CES Spotlight Blog
Is Texas Facing a Summer Of Power Shortages?
Everyone knows that everything is bigger in Texas, and electricity consumption is no exception. The Electric Reliability Council of Texas (ERCOT) – the organization responsible for operating the bulk electricity grid in Texas - is forecasting a peak summer demand of 67,492 MW this summer. To put this in perspective, the Independent System Operator of New England (ISO-NE) is forecasting a peak demand of 27,440 MW for the five New England States.
Texas and New England have very different power market structures. In Texas, power plants only make money when they are generating and selling electricity or related ancillary services. In contrast, electricity markets in New England, mid-Atlantic, and the Midwest have “capacity” markets that pay power plants for installed generating capacity. Capacity payments are made to both old and new power plants that are available to operate, whether they actually generate electricity or not. Depending on your perspective, capacity payments are either an unearned windfall or a critical price signal to developers to bring additional resources to the market.
In Texas, which has no capacity market, generators rely on very high electricity rates during peak times to cover expenses above and beyond their marginal cost to generate the next MWh. Texas has capped wholesale electricity rates at $3,000 per MWh or $3.00 per kWh. This is enormously expensive when you consider that for much of the year, wholesale electricity rates are closer to $0.04 per kWh. A new study from the Brattle Group, however, recommends that ERCOT increase the hourly price cap to $9,000 per MWh ($9.00 per kWh). In theory the higher hourly rate cap would incentivize the development of new power plants. Given that extreme heat of last summer and ERCOT’s forecast for a 2,500 MW shortfall in generating capacity by 2014, increasing the rate cap is getting a lot of attention.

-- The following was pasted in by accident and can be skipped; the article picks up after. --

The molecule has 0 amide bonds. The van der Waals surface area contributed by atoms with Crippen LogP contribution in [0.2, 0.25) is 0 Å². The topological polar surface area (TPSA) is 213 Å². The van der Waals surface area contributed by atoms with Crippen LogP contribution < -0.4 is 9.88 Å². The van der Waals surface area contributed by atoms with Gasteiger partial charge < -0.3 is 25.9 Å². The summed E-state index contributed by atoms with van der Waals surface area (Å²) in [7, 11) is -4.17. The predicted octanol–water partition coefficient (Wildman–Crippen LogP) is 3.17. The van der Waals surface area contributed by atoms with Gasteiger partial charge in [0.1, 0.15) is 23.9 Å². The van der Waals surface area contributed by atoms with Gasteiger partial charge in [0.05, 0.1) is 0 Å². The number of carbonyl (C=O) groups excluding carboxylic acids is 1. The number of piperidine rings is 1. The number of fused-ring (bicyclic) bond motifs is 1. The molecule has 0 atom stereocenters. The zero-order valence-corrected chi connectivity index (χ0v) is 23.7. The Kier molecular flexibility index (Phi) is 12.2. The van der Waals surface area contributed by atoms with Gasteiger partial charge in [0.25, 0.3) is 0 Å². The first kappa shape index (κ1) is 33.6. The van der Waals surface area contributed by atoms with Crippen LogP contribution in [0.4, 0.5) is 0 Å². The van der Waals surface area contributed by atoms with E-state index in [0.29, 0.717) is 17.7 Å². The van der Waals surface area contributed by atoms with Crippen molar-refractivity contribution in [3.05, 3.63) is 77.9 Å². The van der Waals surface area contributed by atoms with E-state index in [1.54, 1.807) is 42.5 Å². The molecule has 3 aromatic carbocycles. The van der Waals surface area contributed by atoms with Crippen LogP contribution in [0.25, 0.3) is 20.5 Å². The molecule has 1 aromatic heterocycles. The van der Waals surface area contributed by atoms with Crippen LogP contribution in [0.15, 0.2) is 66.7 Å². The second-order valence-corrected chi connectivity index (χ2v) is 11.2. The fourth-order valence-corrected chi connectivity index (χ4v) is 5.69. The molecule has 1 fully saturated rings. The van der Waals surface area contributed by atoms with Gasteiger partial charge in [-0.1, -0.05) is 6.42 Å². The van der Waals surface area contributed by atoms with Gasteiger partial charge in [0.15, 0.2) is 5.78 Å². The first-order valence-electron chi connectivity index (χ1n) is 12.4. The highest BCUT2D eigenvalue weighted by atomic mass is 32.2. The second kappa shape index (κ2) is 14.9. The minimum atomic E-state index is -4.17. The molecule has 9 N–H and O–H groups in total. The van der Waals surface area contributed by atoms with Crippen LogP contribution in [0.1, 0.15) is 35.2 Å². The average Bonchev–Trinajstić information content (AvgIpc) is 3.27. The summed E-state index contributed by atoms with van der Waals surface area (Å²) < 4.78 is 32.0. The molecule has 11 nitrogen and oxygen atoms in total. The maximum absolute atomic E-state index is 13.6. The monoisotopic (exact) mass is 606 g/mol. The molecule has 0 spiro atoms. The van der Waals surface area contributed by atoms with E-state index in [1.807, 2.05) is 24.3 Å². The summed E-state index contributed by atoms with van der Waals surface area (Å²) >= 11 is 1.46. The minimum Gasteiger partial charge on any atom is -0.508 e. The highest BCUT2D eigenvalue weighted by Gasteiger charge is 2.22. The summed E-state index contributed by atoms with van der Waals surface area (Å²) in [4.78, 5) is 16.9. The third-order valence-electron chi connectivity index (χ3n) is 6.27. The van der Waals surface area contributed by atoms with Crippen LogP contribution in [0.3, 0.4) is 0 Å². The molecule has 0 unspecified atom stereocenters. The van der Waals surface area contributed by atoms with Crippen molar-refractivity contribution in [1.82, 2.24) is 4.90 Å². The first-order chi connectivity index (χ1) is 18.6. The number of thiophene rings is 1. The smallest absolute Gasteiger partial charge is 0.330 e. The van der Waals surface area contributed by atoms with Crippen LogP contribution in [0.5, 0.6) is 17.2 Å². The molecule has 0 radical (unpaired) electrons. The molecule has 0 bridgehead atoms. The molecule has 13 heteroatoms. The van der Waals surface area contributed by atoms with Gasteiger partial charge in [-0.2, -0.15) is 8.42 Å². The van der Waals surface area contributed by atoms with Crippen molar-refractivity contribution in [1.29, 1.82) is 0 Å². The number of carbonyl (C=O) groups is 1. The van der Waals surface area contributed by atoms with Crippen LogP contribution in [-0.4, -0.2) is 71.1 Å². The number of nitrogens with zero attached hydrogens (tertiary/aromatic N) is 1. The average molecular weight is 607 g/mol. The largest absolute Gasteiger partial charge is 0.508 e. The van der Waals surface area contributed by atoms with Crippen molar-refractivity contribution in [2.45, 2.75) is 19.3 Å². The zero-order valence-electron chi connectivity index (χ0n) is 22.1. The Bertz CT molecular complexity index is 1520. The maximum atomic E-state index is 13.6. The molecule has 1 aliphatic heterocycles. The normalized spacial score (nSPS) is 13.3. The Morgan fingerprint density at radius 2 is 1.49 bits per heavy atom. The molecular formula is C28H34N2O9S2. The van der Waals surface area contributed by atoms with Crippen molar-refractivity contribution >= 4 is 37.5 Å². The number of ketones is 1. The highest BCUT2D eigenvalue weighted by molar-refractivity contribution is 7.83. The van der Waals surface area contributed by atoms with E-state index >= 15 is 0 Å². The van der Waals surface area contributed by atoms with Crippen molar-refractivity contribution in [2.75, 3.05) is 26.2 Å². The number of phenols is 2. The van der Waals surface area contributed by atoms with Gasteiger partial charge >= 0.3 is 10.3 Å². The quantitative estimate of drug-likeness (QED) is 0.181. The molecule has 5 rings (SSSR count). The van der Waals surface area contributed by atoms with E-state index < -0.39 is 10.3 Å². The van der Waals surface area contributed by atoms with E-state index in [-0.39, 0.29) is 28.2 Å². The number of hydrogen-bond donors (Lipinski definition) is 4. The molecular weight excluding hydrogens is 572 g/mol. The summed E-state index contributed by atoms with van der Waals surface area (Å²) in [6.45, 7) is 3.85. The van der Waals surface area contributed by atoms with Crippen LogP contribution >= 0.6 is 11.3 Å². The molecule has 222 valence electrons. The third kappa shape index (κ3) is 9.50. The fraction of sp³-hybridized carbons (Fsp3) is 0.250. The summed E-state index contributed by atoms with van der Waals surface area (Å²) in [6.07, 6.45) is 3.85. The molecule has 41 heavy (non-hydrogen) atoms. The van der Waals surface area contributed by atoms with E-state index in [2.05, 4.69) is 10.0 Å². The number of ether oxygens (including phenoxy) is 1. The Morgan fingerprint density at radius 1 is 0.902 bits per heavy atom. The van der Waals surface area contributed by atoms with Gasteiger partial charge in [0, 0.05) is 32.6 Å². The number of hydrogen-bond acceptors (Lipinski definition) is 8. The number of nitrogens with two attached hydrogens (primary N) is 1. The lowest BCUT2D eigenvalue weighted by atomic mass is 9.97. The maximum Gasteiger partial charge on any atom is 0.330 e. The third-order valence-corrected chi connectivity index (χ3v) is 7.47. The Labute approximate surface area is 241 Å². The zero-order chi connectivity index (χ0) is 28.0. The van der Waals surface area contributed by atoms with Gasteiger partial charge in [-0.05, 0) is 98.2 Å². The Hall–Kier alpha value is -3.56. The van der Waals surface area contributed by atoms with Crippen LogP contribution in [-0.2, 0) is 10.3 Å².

Consumer advocates in Texas are fighting against a higher rate cap. They point out that generators are not obligated to build new generating capacity – and those that do not will enjoy a windfall during periods of extreme electricity demand when electric rates can spike to the level of the cap. Similar arguments have been made in New England and other parts of the country against capacity payments.
Proponents argue that setting the proper price signals (either by allowing very high hourly rates or providing a capacity payment) will provide the correct incentives while allowing free market competition to provide the needed resources at least cost.
If temperatures spike in Texas this summer, rolling blackouts are only one unplanned transmission line or power plant outage away from becoming a reality. While New England is expecting to have adequate resources to meet peak electricity demand this summer, disruptions in liquefied natural gas deliveries used at the Mystic Power Plant in Boston, could cause localized issues in the Boston area during a prolonged heat wave.
The question regulators and politicians are struggling with in all markets is the same: What level of reliability are consumers willing and able to pay for?